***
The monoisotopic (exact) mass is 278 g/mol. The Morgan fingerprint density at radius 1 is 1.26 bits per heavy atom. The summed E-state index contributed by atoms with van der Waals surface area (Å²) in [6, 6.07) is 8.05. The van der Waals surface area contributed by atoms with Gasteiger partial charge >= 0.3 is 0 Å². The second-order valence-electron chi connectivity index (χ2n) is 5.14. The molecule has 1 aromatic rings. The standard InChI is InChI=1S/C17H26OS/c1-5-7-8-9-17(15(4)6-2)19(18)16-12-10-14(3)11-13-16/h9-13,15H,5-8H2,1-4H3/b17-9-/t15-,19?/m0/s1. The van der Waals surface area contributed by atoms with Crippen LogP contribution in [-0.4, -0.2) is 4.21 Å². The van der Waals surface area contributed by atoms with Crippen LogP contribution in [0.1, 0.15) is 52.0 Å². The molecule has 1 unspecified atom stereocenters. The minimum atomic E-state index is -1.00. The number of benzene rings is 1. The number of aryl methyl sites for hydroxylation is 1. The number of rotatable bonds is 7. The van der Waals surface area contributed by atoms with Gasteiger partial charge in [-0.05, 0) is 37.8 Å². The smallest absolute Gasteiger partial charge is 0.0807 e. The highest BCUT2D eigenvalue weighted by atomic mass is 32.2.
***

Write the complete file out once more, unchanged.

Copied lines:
The monoisotopic (exact) mass is 278 g/mol. The Morgan fingerprint density at radius 1 is 1.26 bits per heavy atom. The summed E-state index contributed by atoms with van der Waals surface area (Å²) in [6, 6.07) is 8.05. The van der Waals surface area contributed by atoms with Gasteiger partial charge >= 0.3 is 0 Å². The second-order valence-electron chi connectivity index (χ2n) is 5.14. The molecule has 1 aromatic rings. The standard InChI is InChI=1S/C17H26OS/c1-5-7-8-9-17(15(4)6-2)19(18)16-12-10-14(3)11-13-16/h9-13,15H,5-8H2,1-4H3/b17-9-/t15-,19?/m0/s1. The van der Waals surface area contributed by atoms with Crippen LogP contribution in [-0.4, -0.2) is 4.21 Å². The van der Waals surface area contributed by atoms with Crippen LogP contribution in [0.1, 0.15) is 52.0 Å². The molecule has 1 unspecified atom stereocenters. The minimum atomic E-state index is -1.00. The number of benzene rings is 1. The number of aryl methyl sites for hydroxylation is 1. The number of rotatable bonds is 7. The van der Waals surface area contributed by atoms with Gasteiger partial charge in [-0.05, 0) is 37.8 Å². The smallest absolute Gasteiger partial charge is 0.0807 e. The highest BCUT2D eigenvalue weighted by atomic mass is 32.2.